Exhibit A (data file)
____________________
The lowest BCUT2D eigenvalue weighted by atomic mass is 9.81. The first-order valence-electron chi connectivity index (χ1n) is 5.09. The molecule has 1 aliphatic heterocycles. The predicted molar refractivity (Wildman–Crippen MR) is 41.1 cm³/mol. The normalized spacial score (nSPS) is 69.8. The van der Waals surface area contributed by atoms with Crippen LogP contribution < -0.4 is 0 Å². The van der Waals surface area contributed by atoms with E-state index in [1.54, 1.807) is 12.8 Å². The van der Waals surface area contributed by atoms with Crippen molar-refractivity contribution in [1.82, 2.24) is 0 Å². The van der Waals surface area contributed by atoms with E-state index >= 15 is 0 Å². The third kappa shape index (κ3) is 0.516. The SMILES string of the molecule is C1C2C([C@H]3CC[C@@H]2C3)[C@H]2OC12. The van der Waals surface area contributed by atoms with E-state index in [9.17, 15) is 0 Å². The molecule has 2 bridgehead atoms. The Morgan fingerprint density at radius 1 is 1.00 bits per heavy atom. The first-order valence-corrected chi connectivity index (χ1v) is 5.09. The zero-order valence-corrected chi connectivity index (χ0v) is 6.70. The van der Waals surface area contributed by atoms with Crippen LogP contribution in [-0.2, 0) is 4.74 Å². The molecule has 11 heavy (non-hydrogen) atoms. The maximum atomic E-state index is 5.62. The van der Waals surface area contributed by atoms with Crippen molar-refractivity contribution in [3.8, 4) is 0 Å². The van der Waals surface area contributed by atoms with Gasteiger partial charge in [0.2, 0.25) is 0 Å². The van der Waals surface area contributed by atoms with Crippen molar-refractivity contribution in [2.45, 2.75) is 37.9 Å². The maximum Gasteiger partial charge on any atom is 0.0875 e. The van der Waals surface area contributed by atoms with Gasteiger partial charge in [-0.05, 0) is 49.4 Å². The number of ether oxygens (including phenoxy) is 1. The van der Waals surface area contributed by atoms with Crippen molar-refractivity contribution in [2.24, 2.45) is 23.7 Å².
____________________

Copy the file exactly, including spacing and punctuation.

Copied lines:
The lowest BCUT2D eigenvalue weighted by atomic mass is 9.81. The first-order valence-electron chi connectivity index (χ1n) is 5.09. The molecule has 1 aliphatic heterocycles. The predicted molar refractivity (Wildman–Crippen MR) is 41.1 cm³/mol. The normalized spacial score (nSPS) is 69.8. The van der Waals surface area contributed by atoms with Crippen LogP contribution < -0.4 is 0 Å². The van der Waals surface area contributed by atoms with E-state index in [1.54, 1.807) is 12.8 Å². The van der Waals surface area contributed by atoms with Crippen molar-refractivity contribution in [1.82, 2.24) is 0 Å². The van der Waals surface area contributed by atoms with E-state index >= 15 is 0 Å². The third kappa shape index (κ3) is 0.516. The SMILES string of the molecule is C1C2C([C@H]3CC[C@@H]2C3)[C@H]2OC12. The van der Waals surface area contributed by atoms with E-state index in [9.17, 15) is 0 Å². The molecule has 2 bridgehead atoms. The Morgan fingerprint density at radius 1 is 1.00 bits per heavy atom. The first-order valence-corrected chi connectivity index (χ1v) is 5.09. The zero-order valence-corrected chi connectivity index (χ0v) is 6.70. The van der Waals surface area contributed by atoms with Crippen LogP contribution in [-0.2, 0) is 4.74 Å². The molecule has 11 heavy (non-hydrogen) atoms. The maximum atomic E-state index is 5.62. The van der Waals surface area contributed by atoms with Crippen molar-refractivity contribution in [3.8, 4) is 0 Å². The van der Waals surface area contributed by atoms with Gasteiger partial charge in [0.2, 0.25) is 0 Å². The van der Waals surface area contributed by atoms with Crippen molar-refractivity contribution in [2.45, 2.75) is 37.9 Å². The maximum Gasteiger partial charge on any atom is 0.0875 e. The van der Waals surface area contributed by atoms with Gasteiger partial charge in [-0.05, 0) is 49.4 Å². The number of ether oxygens (including phenoxy) is 1. The van der Waals surface area contributed by atoms with Crippen molar-refractivity contribution in [2.24, 2.45) is 23.7 Å².